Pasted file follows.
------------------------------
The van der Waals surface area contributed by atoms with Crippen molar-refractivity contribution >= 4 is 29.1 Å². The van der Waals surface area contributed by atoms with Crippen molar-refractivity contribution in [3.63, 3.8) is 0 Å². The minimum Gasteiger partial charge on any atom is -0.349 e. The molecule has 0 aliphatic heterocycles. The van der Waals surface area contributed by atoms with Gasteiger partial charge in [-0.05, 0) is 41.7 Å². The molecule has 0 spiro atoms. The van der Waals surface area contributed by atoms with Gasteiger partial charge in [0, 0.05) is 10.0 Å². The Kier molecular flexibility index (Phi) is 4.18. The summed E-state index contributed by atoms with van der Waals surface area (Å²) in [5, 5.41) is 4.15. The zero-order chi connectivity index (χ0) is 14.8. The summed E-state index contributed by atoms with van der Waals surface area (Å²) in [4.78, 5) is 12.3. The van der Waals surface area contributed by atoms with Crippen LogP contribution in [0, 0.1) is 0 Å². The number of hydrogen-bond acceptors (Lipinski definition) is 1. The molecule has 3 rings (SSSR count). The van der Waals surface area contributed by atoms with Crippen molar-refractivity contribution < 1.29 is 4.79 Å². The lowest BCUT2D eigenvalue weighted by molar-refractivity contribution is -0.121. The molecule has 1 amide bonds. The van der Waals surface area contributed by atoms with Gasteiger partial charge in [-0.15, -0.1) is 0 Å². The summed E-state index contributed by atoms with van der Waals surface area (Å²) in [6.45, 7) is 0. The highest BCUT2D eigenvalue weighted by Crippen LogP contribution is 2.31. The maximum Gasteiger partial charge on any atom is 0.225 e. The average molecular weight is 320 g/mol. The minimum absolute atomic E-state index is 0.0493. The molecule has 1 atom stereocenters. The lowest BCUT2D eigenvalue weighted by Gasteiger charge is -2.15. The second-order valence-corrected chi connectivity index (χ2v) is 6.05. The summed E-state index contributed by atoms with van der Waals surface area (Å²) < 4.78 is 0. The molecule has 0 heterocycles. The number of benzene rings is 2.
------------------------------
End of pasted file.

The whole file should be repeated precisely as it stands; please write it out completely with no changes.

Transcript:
The van der Waals surface area contributed by atoms with Crippen molar-refractivity contribution >= 4 is 29.1 Å². The van der Waals surface area contributed by atoms with Crippen molar-refractivity contribution in [3.63, 3.8) is 0 Å². The minimum Gasteiger partial charge on any atom is -0.349 e. The molecule has 0 aliphatic heterocycles. The van der Waals surface area contributed by atoms with Gasteiger partial charge in [-0.05, 0) is 41.7 Å². The molecule has 0 spiro atoms. The van der Waals surface area contributed by atoms with Gasteiger partial charge in [0, 0.05) is 10.0 Å². The Kier molecular flexibility index (Phi) is 4.18. The summed E-state index contributed by atoms with van der Waals surface area (Å²) in [5, 5.41) is 4.15. The zero-order chi connectivity index (χ0) is 14.8. The summed E-state index contributed by atoms with van der Waals surface area (Å²) in [4.78, 5) is 12.3. The van der Waals surface area contributed by atoms with Crippen LogP contribution in [0, 0.1) is 0 Å². The number of hydrogen-bond acceptors (Lipinski definition) is 1. The molecule has 3 rings (SSSR count). The van der Waals surface area contributed by atoms with Crippen molar-refractivity contribution < 1.29 is 4.79 Å². The lowest BCUT2D eigenvalue weighted by molar-refractivity contribution is -0.121. The molecule has 1 amide bonds. The van der Waals surface area contributed by atoms with Gasteiger partial charge in [-0.15, -0.1) is 0 Å². The summed E-state index contributed by atoms with van der Waals surface area (Å²) in [6.45, 7) is 0. The highest BCUT2D eigenvalue weighted by Crippen LogP contribution is 2.31. The maximum Gasteiger partial charge on any atom is 0.225 e. The average molecular weight is 320 g/mol. The minimum absolute atomic E-state index is 0.0493. The molecule has 1 atom stereocenters. The lowest BCUT2D eigenvalue weighted by Gasteiger charge is -2.15. The second-order valence-corrected chi connectivity index (χ2v) is 6.05. The summed E-state index contributed by atoms with van der Waals surface area (Å²) < 4.78 is 0. The molecule has 0 heterocycles. The number of benzene rings is 2.